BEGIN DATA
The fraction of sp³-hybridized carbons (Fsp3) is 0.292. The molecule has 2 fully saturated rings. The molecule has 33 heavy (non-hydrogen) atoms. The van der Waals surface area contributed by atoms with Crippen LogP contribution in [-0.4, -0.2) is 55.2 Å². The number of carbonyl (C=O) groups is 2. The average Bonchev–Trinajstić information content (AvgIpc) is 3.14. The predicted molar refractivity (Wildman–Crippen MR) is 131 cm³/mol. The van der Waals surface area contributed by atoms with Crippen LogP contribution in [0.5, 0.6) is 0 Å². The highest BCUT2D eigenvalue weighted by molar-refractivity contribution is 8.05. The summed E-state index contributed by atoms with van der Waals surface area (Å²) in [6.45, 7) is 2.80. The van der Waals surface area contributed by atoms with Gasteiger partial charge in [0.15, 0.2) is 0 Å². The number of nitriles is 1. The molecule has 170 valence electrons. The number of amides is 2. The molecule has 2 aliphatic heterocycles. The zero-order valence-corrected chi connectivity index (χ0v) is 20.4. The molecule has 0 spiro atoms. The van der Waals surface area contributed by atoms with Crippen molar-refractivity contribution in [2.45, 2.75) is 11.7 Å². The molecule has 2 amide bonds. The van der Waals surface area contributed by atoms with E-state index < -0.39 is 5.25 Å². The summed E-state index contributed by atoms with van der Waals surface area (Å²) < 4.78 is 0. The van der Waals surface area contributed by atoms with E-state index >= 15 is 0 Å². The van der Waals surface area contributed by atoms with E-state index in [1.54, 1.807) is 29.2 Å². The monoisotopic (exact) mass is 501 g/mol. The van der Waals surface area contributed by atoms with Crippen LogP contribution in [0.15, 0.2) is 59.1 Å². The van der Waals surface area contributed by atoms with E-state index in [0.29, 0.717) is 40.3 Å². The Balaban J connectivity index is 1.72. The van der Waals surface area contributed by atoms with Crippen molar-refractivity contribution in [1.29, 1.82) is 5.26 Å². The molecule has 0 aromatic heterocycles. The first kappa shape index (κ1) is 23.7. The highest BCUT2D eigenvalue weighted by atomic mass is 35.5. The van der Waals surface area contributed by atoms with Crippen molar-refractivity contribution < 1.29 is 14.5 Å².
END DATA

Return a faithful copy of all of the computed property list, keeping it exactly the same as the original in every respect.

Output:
The fraction of sp³-hybridized carbons (Fsp3) is 0.292. The molecule has 2 fully saturated rings. The molecule has 33 heavy (non-hydrogen) atoms. The van der Waals surface area contributed by atoms with Crippen LogP contribution in [-0.4, -0.2) is 55.2 Å². The number of carbonyl (C=O) groups is 2. The average Bonchev–Trinajstić information content (AvgIpc) is 3.14. The predicted molar refractivity (Wildman–Crippen MR) is 131 cm³/mol. The van der Waals surface area contributed by atoms with Crippen LogP contribution in [0.5, 0.6) is 0 Å². The highest BCUT2D eigenvalue weighted by molar-refractivity contribution is 8.05. The summed E-state index contributed by atoms with van der Waals surface area (Å²) in [6.45, 7) is 2.80. The van der Waals surface area contributed by atoms with Gasteiger partial charge in [0.15, 0.2) is 0 Å². The number of nitriles is 1. The molecule has 170 valence electrons. The number of amides is 2. The molecule has 2 aliphatic heterocycles. The zero-order valence-corrected chi connectivity index (χ0v) is 20.4. The molecule has 0 spiro atoms. The van der Waals surface area contributed by atoms with Crippen molar-refractivity contribution in [2.45, 2.75) is 11.7 Å². The molecule has 2 amide bonds. The van der Waals surface area contributed by atoms with E-state index < -0.39 is 5.25 Å². The summed E-state index contributed by atoms with van der Waals surface area (Å²) < 4.78 is 0. The van der Waals surface area contributed by atoms with E-state index >= 15 is 0 Å². The van der Waals surface area contributed by atoms with E-state index in [1.54, 1.807) is 29.2 Å². The monoisotopic (exact) mass is 501 g/mol. The van der Waals surface area contributed by atoms with Crippen LogP contribution in [0.15, 0.2) is 59.1 Å². The van der Waals surface area contributed by atoms with E-state index in [0.29, 0.717) is 40.3 Å². The Balaban J connectivity index is 1.72. The van der Waals surface area contributed by atoms with Crippen molar-refractivity contribution in [1.29, 1.82) is 5.26 Å². The molecule has 0 aromatic heterocycles. The first kappa shape index (κ1) is 23.7. The highest BCUT2D eigenvalue weighted by atomic mass is 35.5. The van der Waals surface area contributed by atoms with Crippen molar-refractivity contribution < 1.29 is 14.5 Å².